Natural Pesticides and Fertilizers Keep Gardens Green

Dianne Moses
Dianne Moses
Lois Cain
Lois Cain

HONOLULU (KHNL) -- Along with thousands of acres of agricultural land in the islands, many Hawaii lawns and gardens stay green through the use of fertilizers and pesticides.

There is concern those chemicals could contaminate our water, but there is an effort underway to go green naturally.

Everything that goes in the ground could some day end up in our water supply. Today, about a dozen gardening enthusiasts learned how to make the natural fertilizers and pesticides. The Board of Water Supply will be required use them in order to keep the garden green.

Everyday natural materials such as vinegar, salt and hot peppers are ingredients in 18 recipes for natural fertilizers and pesticides. They will be used on plants at the Halawa Xeriscape Garden to reduce the amount of chemical pesticides and fertilizers going into the ground.

"Bringing the garden back and keeping the plants healthy and bugs away we need to go about it the all natural way," said Diane Moses of The Board of Water Supply.

The goal is to impress the importance of conserving water, and show how simple products can be put to better use in this effort.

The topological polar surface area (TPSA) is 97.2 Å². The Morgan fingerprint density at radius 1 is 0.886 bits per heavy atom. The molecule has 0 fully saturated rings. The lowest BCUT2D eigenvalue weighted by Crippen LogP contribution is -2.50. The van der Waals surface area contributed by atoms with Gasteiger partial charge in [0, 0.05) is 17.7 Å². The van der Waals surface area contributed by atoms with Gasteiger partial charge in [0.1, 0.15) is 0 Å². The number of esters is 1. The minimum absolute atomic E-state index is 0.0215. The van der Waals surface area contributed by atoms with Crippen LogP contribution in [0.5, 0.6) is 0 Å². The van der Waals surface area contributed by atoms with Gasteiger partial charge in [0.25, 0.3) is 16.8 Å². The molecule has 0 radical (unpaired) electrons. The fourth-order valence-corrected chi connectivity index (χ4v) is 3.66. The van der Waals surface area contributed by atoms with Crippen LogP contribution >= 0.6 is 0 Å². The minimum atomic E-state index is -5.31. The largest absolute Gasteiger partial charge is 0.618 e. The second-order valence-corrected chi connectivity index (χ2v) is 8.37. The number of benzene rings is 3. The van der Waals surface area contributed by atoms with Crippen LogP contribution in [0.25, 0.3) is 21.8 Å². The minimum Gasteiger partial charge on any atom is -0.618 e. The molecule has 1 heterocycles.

"Everybody knows what's the right thing to do, but it's just to be aware to do things consciously," said Gardener Lois Cain.

In Hawaii keeping plants green is taking a lot of water.

"It's estimated that 50% of a household's water waste is used in our yards and our gardens," said Diane Moses.

The proof is in the potion. These natural fertilizers and pesticides are nurturing the plants and get rid of harmful bugs, at the Halawa Xeriscape Garden.

"Everything we do from here forward will be experience and it can only enhance our educational purpose to the community," said Diane Moses.

For now just a portion of the garden has been brought back to life, but the future smells good for this environmentally educational center.

"It will be interesting to watch the change, it will be obvious and interesting to watch," said Lois Cain.

The Board of Water Supply will continue to hold workshops on better gardening practices until the end of May. Next week it's how to catch water, after that, it's making compost with worms.